The language of Proverbs 8 might sound odd, but there’s actually a strong connection between this understanding of the Wisdom of God and how the early church understood Jesus of Nazareth. In Colossians we hear: “[Christ] is the image of the invisible God, the firstborn of all creation; for in him all things in heaven and on earth were created…” (1:15). In 1 Corinthians we hear that Christ is “the power of God and the wisdom of God” (1:24). And the link with Lady Wisdom, the Divine Feminine even stronger in the opening verses of John’s Gospel: The Word “was in the beginning with God. All things came into being through him, and without him not one thing came into being. What has come into being in him was life, and the life was the light of all people” (1:2-4). The Word rejoices and delights, like Wisdom, in the inhabited world and the human race. The Word rejoices and delights in God’s Spirit creating and renewing people, bringing us to life, sustaining creation and taking enormous delight, playful delight in all of it. And to know this, then, stirs our hearts with joy and opens our eyes with delight and moves our bodies and frees our tongues to offer praise for life itself, that right now, this second, our lives, this world, creation, the universe are together being held and sustained and renewed by the Spirit of the living God who is still creating, still at work. And the Spirit invites us to join God in this work and calls us to delight and rejoice in it all. This is a theological vision that brings life and changes how we see the world.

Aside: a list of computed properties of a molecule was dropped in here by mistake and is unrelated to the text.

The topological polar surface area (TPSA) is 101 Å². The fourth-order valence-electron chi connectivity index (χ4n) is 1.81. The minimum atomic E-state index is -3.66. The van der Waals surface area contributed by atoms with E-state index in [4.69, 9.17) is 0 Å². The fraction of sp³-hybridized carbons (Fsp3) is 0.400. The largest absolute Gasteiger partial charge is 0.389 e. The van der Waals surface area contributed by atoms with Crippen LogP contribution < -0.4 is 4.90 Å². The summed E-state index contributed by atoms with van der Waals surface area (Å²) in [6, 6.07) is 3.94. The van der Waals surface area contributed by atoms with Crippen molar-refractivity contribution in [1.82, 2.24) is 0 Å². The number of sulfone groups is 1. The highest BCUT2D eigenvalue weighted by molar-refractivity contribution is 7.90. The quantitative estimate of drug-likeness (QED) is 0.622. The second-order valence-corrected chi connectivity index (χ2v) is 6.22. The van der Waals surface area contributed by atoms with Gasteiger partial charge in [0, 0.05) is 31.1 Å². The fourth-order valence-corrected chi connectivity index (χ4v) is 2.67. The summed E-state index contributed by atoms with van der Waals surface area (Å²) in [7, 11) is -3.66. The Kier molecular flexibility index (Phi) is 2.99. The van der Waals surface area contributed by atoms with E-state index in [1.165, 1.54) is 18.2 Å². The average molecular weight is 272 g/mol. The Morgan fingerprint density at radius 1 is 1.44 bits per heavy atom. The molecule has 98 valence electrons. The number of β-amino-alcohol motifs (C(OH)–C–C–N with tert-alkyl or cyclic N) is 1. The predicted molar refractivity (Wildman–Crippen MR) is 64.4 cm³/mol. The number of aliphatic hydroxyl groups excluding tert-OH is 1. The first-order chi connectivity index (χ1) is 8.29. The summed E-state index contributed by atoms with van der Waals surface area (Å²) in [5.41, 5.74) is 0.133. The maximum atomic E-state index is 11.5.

One theologian we could learn from to help us see creation differently, who trusted in the Spirit as the “the fountain of life,” as he liked to say, giving life to everything that exists and that is alive, is—and this might sound surprising—none other than reformer John Calvin (1509-1564). Listen to what he said about the Spirit: “For it is the Spirit who, everywhere diffused, sustains all things, causes them to grow, and quickens them in heaven and in earth…transfusing into all things [the Spirit’s] energy, and breathing into them essence, life, and movement, [the Spirit] is plainly divine.” Calvin wrote, “Unless the Spirit of the Lord upholds everything, it all lapses back into nothingness.” Therefore, Calvin stood in awe and amazement before God who, like a mother, gives birth and in love labors a new creation. Calvin invites us to see the world, as he said, as the “theatre of God’s glory,” and he calls us to contemplate its beauty, which then leads to adoration and praise, to doxology. This is the Calvin that I wish more people knew about. “The contemplation of heaven and earth,” he said, “is the very school of God’s children.” In this school we learn how to delight and rejoice in the wonder of creation and the glory of God. We learn how to worship and praise. And when we see the world in this light the creation is lured back to its Maker and we come to love creation with fresh eyes. God rejoices in the world, so why shouldn’t we? Calvin even says, “The stability of the world depends on the rejoicing of God in [God’s] works.” In other words, we are sustained, right now, through God’s delight in creation. Learning, discovering, maybe even glimpsing something of God’s delight in the beauty of the world can lead us to have a similar delight and love and concern for its life.